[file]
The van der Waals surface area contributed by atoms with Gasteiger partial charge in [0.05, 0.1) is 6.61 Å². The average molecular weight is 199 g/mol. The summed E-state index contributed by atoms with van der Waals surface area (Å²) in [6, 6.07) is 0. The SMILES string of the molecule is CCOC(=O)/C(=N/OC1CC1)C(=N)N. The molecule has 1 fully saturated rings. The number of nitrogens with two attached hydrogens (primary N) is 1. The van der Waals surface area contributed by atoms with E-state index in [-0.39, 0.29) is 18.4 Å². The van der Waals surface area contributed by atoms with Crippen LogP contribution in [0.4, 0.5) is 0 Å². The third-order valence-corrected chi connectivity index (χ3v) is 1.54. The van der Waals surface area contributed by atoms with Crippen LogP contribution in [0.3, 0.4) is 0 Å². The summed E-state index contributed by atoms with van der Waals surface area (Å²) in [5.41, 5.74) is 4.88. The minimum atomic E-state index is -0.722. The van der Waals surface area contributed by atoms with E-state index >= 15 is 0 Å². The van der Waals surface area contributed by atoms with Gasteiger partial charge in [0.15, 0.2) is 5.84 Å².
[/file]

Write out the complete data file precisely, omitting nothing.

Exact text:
The van der Waals surface area contributed by atoms with Gasteiger partial charge in [0.05, 0.1) is 6.61 Å². The average molecular weight is 199 g/mol. The summed E-state index contributed by atoms with van der Waals surface area (Å²) in [6, 6.07) is 0. The SMILES string of the molecule is CCOC(=O)/C(=N/OC1CC1)C(=N)N. The molecule has 1 fully saturated rings. The number of nitrogens with two attached hydrogens (primary N) is 1. The van der Waals surface area contributed by atoms with E-state index in [-0.39, 0.29) is 18.4 Å². The van der Waals surface area contributed by atoms with Crippen LogP contribution in [0.4, 0.5) is 0 Å². The third-order valence-corrected chi connectivity index (χ3v) is 1.54. The van der Waals surface area contributed by atoms with Crippen LogP contribution in [0.3, 0.4) is 0 Å². The summed E-state index contributed by atoms with van der Waals surface area (Å²) in [5.41, 5.74) is 4.88. The minimum atomic E-state index is -0.722. The van der Waals surface area contributed by atoms with E-state index >= 15 is 0 Å². The van der Waals surface area contributed by atoms with Gasteiger partial charge in [0.15, 0.2) is 5.84 Å².